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The Sting of Death

The Sting of Death

Written by Richard Durrance on 21 Feb 2024

Distributor Radiance • Certificate 12 • Price £17.99

At risk of sounding like a total neurotic, The Sting of Death is perhaps my perfect mental block of a film. The last Radiance film I reviewed, I, the Executioner knocked me down like the proverbial feather - surely the film they were also releasing the same month couldn’t really stand up to it, could it? So I put it off for a while. When I did finally pop the disc in, the first few moments of watching it caused a similar reaction to I, the Executioner. It just felt so right to my taste.

Having discovered her husband, Toshio (Ittoku Kishibe) has had an affair, Miho’s (Keiko Matsuzaka) mind starts to unravel, jealousy consuming her soul, while Toshio seeks to make amends and stop her from toppling into insanity.

Kohei Oguri’s 1990 film immediately struck me, it’s formalised, precise imagery and performances were compelling from the first second. To some I suspect it will feel pretentious, potentially too slow and dull to bother with, but those switching off will eventually find that they have missed out on a remarkable work of art. And that's the thing, The Sting of Death feels like a work of art; its images are often quite beautiful and there is a regular sense of them coming straight out of a painting; and, like I, the Executioner there’s something in the tone and the pacing of the film that keeps you engrossed throughout. For a film that nearly hits the two-hour mark, it could easily have lost focus, become wearisome but instead, as we follow Toshio and his wife, as her mind starts to crumble under the assault of her husband’s prior philandering and imaginary potential infidelities, Oguri creates a stunningly compulsive film.

Arguably, not much happens, but what does is remarkable. Explaining it is difficult, because it’s a film you suspect you need to really experience to fully appreciate its impact. Much of how it’s performed and shot has a beautiful artifice to it, and strangely that artificiality makes everything seem more real. As Miho surprises her husband outside where he works and berates him for going in the wrong direction, only for him to explain why he was crossing the road as he was and how every day in the future he will walk one way, just this way, so that Miho always knows where he’ll be going, may seems ludicrous, but in the context of the film makes utter emotional sense. There is an apparent distance too enforced by the director, as much of the film takes place in medium shots, formalised but not in a way that seems dull or disinterested, instead it gives space for our two leads, and sometimes their two children, to breathe, to exist, to move, to engage and interact. The way Oguri is willing to carefully frame a scene allows them to unfold in a way that can be more forceful than the use of moving cameras or close-ups. After all what we see on screen as Miho descends into jealous madness, and her husband’s struggle to placate her is powerful, even if often underplayed. True, there are scenes that are more manic, but the sense of emotion dwelling under the surface of both characters is utterly palpable.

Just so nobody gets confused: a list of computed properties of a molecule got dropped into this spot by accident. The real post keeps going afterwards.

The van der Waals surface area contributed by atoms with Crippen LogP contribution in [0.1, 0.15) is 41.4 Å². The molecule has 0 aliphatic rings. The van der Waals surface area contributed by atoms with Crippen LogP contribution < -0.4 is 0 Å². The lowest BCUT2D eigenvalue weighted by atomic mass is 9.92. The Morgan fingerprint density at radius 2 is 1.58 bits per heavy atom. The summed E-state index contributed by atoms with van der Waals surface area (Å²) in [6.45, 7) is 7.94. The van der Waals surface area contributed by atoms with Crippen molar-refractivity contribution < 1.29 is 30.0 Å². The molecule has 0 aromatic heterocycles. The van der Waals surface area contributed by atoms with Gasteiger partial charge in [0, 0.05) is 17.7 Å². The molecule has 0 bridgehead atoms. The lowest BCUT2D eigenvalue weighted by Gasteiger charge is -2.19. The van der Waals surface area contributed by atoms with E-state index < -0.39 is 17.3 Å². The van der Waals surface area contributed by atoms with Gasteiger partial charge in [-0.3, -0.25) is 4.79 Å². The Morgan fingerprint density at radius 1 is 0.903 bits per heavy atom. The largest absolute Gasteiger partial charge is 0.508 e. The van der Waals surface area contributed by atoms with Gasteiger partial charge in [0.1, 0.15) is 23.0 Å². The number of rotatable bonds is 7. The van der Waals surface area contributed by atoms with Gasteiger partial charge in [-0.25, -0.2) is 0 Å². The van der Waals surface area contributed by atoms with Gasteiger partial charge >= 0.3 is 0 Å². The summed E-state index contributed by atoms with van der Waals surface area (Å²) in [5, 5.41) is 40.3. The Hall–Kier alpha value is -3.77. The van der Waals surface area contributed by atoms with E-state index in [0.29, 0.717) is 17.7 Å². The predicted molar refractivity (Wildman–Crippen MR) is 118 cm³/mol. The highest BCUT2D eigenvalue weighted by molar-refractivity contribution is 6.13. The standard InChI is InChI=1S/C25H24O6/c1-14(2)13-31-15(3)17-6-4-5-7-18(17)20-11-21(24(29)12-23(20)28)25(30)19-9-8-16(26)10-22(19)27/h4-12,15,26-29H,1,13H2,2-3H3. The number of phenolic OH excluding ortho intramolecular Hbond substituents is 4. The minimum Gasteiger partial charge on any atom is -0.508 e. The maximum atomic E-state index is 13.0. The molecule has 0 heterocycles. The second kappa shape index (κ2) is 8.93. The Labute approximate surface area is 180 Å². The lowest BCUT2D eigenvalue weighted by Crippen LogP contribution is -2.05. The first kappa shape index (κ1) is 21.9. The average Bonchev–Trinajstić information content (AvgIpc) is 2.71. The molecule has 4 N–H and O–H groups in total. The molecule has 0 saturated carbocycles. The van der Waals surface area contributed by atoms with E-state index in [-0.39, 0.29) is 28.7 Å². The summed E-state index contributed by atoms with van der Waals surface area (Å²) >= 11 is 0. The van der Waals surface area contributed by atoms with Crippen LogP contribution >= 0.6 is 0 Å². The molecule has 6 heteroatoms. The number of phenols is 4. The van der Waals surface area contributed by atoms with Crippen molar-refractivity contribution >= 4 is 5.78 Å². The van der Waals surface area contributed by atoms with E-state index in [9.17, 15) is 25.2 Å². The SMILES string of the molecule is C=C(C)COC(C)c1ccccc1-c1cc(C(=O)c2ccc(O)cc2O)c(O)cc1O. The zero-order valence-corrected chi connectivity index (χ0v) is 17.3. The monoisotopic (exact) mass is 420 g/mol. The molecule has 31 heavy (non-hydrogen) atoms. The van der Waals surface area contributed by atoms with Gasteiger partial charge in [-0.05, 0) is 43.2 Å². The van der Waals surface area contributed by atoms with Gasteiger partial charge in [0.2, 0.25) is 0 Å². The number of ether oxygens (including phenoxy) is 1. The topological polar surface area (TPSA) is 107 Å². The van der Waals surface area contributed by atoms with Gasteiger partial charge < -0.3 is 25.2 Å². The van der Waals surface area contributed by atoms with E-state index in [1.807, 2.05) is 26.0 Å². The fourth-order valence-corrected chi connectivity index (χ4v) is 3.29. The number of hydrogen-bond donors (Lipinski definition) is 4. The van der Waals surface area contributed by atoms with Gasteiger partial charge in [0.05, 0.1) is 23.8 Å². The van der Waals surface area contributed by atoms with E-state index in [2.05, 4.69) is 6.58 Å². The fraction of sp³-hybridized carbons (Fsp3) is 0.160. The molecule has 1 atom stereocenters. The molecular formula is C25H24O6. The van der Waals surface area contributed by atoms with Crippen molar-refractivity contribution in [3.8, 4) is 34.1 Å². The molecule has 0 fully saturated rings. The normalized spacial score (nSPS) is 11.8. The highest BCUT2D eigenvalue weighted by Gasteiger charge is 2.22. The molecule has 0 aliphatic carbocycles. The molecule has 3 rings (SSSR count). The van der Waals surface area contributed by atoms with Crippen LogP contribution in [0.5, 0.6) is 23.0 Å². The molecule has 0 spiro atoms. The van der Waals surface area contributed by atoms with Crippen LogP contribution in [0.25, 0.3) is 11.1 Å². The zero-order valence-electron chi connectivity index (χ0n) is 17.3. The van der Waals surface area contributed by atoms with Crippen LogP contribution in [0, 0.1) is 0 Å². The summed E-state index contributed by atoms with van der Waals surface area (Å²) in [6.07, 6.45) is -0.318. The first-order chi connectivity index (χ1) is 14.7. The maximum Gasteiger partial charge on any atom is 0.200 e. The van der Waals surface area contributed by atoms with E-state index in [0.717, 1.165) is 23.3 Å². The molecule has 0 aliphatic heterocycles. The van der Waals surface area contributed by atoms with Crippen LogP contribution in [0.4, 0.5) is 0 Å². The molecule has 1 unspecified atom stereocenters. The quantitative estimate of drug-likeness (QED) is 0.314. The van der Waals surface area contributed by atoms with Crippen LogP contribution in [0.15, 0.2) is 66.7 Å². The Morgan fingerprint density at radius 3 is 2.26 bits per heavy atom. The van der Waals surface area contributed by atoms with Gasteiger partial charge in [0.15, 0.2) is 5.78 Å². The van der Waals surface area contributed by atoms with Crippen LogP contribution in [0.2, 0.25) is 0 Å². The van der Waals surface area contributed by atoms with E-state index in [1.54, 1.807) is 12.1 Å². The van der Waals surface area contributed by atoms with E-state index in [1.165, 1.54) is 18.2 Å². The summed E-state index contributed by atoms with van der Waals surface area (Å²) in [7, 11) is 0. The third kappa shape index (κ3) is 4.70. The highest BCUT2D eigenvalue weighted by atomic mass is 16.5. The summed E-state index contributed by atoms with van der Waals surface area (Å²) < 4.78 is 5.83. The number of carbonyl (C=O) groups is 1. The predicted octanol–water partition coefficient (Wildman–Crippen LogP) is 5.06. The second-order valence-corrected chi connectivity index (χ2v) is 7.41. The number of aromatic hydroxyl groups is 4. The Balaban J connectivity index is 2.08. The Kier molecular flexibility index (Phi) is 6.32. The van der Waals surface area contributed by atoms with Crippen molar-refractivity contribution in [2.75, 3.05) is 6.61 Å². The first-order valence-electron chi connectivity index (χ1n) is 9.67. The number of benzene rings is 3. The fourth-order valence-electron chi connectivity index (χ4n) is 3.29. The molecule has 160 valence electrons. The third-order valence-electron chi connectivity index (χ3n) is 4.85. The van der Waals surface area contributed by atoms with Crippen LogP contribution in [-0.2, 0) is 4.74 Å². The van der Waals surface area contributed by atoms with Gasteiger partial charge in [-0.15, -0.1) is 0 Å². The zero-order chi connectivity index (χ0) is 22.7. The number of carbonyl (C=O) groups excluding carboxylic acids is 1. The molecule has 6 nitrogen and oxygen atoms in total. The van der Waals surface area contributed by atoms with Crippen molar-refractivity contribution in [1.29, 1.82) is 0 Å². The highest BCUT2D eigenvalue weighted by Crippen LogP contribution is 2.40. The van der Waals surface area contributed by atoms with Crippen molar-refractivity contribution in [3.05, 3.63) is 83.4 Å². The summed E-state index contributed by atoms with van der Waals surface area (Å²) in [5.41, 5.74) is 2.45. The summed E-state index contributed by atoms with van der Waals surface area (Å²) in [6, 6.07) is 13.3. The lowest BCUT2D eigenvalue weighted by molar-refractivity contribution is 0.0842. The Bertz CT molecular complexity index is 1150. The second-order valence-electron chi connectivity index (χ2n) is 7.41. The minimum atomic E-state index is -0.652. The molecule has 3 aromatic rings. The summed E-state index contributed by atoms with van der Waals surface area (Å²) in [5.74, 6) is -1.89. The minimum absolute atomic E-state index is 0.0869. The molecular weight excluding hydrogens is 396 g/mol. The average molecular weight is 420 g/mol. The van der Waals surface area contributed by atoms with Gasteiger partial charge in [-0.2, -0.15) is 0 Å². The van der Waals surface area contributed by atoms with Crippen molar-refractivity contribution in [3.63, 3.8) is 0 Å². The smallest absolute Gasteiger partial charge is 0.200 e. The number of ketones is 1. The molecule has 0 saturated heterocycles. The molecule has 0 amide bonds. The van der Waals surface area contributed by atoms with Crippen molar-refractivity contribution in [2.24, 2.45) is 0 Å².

As we watch the ever more disturbing interplay between Miho and Toshio, we also find ourselves questioning how they came to this. Has Miho’s mental state always been like this and in doing so without meaning pushing her husband away with unfounded jealousy? Or was his affair nothing to do with his wife? That we cannot answer such questions, though the novel upon which the film is based may explain it, the ambiguity makes the film more powerful because as Miho becomes more and more erratic, less coherent, sensible and prone to hysteria, Toshio’s adherence to her seems at times itself close to madness, and one scene certainly both of their emotional states careen into an almost orgastic self-destruction, thankfully averted.  

Another aspect I found intriguing was how the story - though taking place after the second world war - has an odd timelessness to it. We could be living in almost any period (excepting the obvious trappings), and so the emotional impact never feels like it belongs to a place, a time or a situation, instead what transpires becomes timeless, and could easily be filmed again, situated today and lose none of its impact.

That said it would need some remarkable performances to top Keiko Matsuzaka as Miho, and Ittoku Kishibe as Toshio. Their performances, rarely showy, often deeply underplayed, their emotions so deeply felt and is frequently as hypnotic as the direction, as they seem to emotionally collapse in on each other. There's nothing flashy here and is so, so much more powerful for it.

Kohei Oguri has only made six films and this is I believe my first viewing of his works. It’s a remarkable work of art, brilliantly performed, tense, emotive and while maybe not for everyone, essential for anyone who loves cinema The Sting of Death is an absolute must.

A remarkable art-work, a brilliantly performed and filmed tale of husband and wife, and the sliding into jealous insanity

Richard Durrance
About Richard Durrance

Long-time anime dilettante and general lover of cinema. Obsessive re-watcher of 'stuff'. Has issues with dubs. Will go off on tangents about other things that no one else cares about but is sadly passionate about. (Also, parentheses come as standard.) Looks curiously like Jo Shishido, hamster cheeks and all.


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